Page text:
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Wednesday, October 7, 2015

Paint Brush Maintenance Interlude!

Hey all...

I thought I'd do something a little different today and show you how I maintain my brushes.  I know a lot of people burn through brushes pretty quick, or end up using these ragged, sad looking things until the end of time.  I tend to try to maintain and take care of my brushes and find that I don't have to replace them that often.  I'll go years using the same standard brush from GW...  and yes, I use GW brushes.  They work just fine and they're super easy to get your hands on.  I know a lot of people recommend other things, but honestly...  I think it comes down more to technique than anything.  A bad painter with good tools paints bad models.  A good painter with mediocre tools paints good models!  The good painter just gets pissed and buys better tools.  The moral of this story is that before you worry about the quality of your brushes, you should worry about how you're using them!  Haha.

Anyways...  I do the following more or less monthly.

First I gather together all of my paint brushes.  I don't really use that many different kinds.  I DO actually use the three large dry brushes all the time.  Having three keeps me from having to fully dry them between colors.


Anyways, the magic is this stuff.  "The Master's Brush Cleaner and Preserver".  It's available pretty much anywhere brushes are sold.  I get mine at A.C. Moore in the US.  It's basically brush soap with some wax in it.


Add a little water and work your brushes through it.  If you're brushes are really dirty, the lather that works up will have some color to it.  Keep wiping it off and going until the lather is all white...  unless your brushes are caked with white paint, at which point you're screwed.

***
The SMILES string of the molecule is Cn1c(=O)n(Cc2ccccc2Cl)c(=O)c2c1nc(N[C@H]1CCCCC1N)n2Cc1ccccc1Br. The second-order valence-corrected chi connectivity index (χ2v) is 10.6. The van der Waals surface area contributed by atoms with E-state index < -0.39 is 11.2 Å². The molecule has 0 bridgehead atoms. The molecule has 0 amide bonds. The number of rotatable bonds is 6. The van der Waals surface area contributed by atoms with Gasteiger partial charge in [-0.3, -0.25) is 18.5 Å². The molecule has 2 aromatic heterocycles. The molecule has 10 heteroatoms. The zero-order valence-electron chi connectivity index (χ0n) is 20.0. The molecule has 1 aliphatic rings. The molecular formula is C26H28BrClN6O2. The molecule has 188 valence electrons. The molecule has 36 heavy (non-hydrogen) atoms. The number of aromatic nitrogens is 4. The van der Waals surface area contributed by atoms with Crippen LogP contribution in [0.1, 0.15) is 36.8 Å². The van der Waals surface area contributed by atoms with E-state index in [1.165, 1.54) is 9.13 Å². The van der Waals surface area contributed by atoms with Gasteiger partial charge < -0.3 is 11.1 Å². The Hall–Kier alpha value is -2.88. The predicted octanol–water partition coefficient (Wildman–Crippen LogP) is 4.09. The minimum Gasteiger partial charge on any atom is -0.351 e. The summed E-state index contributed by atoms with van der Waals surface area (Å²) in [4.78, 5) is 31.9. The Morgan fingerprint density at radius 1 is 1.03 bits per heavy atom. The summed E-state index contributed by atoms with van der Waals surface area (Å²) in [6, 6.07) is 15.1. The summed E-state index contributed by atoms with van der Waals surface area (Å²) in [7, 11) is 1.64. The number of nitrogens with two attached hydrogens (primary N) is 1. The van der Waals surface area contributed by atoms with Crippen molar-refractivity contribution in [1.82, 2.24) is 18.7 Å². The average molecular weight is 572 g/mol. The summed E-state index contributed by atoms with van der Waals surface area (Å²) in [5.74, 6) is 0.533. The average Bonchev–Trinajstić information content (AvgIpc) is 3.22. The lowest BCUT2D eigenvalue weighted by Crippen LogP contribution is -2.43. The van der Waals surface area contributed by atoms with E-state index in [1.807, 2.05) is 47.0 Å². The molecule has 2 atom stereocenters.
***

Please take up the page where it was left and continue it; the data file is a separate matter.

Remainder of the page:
I got this little brush dryer thing at a hobby store.  I have no idea what it's called, but you can probably find one at a solid arts and crafts store or on Amazon.

So, a little knowledge about brushes.  The metal band near the bristles is called a ferrule.  Inside the ferrule, the bristles are glued in and the ferrule keep everything nice and tight.  If paint gets into the ferrule, it dries and causes the bristles to splay apart.  If water gets into the ferrule, it can dissolve the glue over time and causes the bristles to fall out.  I hang the brushes upside down after using them so that any residual water moves down the bristles and away from the ferrule.  It's a minor thing, but it also serves as a good place to store the brushes.


And we're all done!  Takes about 15 minutes for my brushes.  I generally watch TV while doing it.  I think I was watching an episode of Murder She Wrote while doing this.  Oh, Jessica Fletcher...  you're my best friend.


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